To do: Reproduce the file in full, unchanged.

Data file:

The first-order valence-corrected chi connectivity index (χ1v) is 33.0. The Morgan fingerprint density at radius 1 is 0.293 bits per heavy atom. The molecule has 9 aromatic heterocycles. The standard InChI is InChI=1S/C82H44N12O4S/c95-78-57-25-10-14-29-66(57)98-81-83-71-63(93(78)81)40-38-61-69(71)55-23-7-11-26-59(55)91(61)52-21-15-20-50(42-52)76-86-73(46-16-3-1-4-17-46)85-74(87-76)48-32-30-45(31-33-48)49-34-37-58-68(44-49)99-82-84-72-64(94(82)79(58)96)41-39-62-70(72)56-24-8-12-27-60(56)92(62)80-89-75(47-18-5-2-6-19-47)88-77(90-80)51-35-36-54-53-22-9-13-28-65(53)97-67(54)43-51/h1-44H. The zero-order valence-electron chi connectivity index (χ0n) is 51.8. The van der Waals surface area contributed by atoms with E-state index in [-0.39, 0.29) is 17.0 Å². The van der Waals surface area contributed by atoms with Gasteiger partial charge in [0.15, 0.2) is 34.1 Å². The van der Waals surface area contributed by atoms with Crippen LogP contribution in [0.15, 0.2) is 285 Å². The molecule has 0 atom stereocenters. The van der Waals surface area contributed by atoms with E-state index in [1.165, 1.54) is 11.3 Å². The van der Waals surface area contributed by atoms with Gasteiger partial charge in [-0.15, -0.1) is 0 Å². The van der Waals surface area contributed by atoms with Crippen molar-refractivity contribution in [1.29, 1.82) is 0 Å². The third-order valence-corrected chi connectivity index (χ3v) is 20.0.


The first-order valence-corrected chi connectivity index (χ1v) is 33.0. The Morgan fingerprint density at radius 1 is 0.293 bits per heavy atom. The molecule has 9 aromatic heterocycles. The standard InChI is InChI=1S/C82H44N12O4S/c95-78-57-25-10-14-29-66(57)98-81-83-71-63(93(78)81)40-38-61-69(71)55-23-7-11-26-59(55)91(61)52-21-15-20-50(42-52)76-86-73(46-16-3-1-4-17-46)85-74(87-76)48-32-30-45(31-33-48)49-34-37-58-68(44-49)99-82-84-72-64(94(82)79(58)96)41-39-62-70(72)56-24-8-12-27-60(56)92(62)80-89-75(47-18-5-2-6-19-47)88-77(90-80)51-35-36-54-53-22-9-13-28-65(53)97-67(54)43-51/h1-44H. The zero-order valence-electron chi connectivity index (χ0n) is 51.8. The van der Waals surface area contributed by atoms with E-state index in [-0.39, 0.29) is 17.0 Å². The van der Waals surface area contributed by atoms with Gasteiger partial charge in [0.15, 0.2) is 34.1 Å². The van der Waals surface area contributed by atoms with Crippen LogP contribution in [0.15, 0.2) is 285 Å². The molecule has 0 atom stereocenters. The van der Waals surface area contributed by atoms with E-state index in [1.165, 1.54) is 11.3 Å². The van der Waals surface area contributed by atoms with Gasteiger partial charge in [-0.15, -0.1) is 0 Å². The van der Waals surface area contributed by atoms with Crippen molar-refractivity contribution in [1.29, 1.82) is 0 Å². The third-order valence-corrected chi connectivity index (χ3v) is 20.0.